Similarly (this is where I was heading, in my circular style), how do we truthfully talk about democracy without ever mentioning oligarchy? That's what our democracy has degenerated into, not the mob rule the Framers feared. There is hardly any political or public development which you couldn't understand better by asking "What do the billionaires want?" as part of your calculations. If you try to figure out why John Boehner would be so frightened of some putz who got elected yesterday (the same type whom Tip O'Neill would have used his huge thumbs to fold into an origami hat, which he then would have worn on his huge head) its not the fear that this putz's best college buddy will show up out of nowhere and run against him in a primary. Its the fear that the buddy will do so backed by Koch Brothers dollars. Yet the bulk of reporting on the shutdown, or any other issue, never mentions the billionaires in the background. Its a scenario like Neil Gaiman's American Gods in which most people don't know the gods exist, and those who do never talk about them to outsiders. Come to think of it, Harry Potter, wizards, muggles: same trope.
To be clear, I don't think American billionaires are one scary unified bloc, like the groups people are talking about when they mutter about "Freemasons" or the "Trilateral Commission". George Soros, Bill Gates, Warren Buffett are individuals; Soros is a man of the left, and the other two have at least some liberal leanings. When you read the history of the French Ancien Regime, it is easy to think the nobility is a bloc, but come the revolution, people peel away to join the other side like LaFayette and Mirabeau.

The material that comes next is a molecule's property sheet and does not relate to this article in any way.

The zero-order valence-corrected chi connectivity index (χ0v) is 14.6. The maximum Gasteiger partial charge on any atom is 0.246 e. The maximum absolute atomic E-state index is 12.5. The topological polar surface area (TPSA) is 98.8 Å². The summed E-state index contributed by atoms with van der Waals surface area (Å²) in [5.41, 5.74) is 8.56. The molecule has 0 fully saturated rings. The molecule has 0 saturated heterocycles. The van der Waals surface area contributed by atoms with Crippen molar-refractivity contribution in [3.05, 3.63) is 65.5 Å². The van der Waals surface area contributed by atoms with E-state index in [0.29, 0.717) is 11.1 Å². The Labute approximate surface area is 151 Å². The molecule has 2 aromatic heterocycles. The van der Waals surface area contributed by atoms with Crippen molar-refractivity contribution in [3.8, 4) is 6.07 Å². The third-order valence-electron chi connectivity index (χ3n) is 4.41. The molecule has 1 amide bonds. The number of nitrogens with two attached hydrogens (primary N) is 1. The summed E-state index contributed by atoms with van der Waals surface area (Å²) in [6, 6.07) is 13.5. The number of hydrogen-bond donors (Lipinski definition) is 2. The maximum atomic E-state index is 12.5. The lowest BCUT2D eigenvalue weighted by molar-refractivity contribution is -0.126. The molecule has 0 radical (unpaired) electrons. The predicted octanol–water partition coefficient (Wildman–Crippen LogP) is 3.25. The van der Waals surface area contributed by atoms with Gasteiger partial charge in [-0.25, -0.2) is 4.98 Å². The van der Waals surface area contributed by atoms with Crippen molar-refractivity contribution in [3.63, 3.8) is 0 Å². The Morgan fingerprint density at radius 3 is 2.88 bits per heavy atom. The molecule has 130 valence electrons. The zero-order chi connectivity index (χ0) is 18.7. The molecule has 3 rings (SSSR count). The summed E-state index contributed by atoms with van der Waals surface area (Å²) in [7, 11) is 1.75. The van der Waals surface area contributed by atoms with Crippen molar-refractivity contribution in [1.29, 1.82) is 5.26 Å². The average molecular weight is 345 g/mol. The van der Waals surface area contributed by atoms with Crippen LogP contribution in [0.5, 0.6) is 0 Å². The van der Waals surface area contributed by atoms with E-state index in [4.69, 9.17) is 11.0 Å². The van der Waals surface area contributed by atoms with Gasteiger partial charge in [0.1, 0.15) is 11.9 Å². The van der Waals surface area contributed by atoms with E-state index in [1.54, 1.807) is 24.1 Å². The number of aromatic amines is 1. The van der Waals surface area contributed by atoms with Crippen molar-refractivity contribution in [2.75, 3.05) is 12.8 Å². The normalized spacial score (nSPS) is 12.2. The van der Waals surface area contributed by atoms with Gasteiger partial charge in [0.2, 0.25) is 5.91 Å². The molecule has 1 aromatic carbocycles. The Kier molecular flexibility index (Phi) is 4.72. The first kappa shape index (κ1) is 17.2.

However, John Boehner doesn't want to piss off even one billionaire. What endangers democracy is that a single very rich person is increasingly able to buy outcomes. The fact that Justices Scalia and Thomas openly travel to Koch Brothers events, at which every panel discussion involves destroying liberalism and consolidating conservative (extreme conservative) control over the U.S., is a scary sign of the times.
In a perfect world, the liberal billionaires would neutralize the conservative ones. In our world, it doesn't work that way. George Soros doesn't seem to think its his job to spend millions of dollars every time he sees the Kochs do so. Anyway, if he did, this still wouldn't be a functional democracy, but more like a feudal province, in which we hope that Lord Schmord shows up to stop Lord Blord from burning the crops.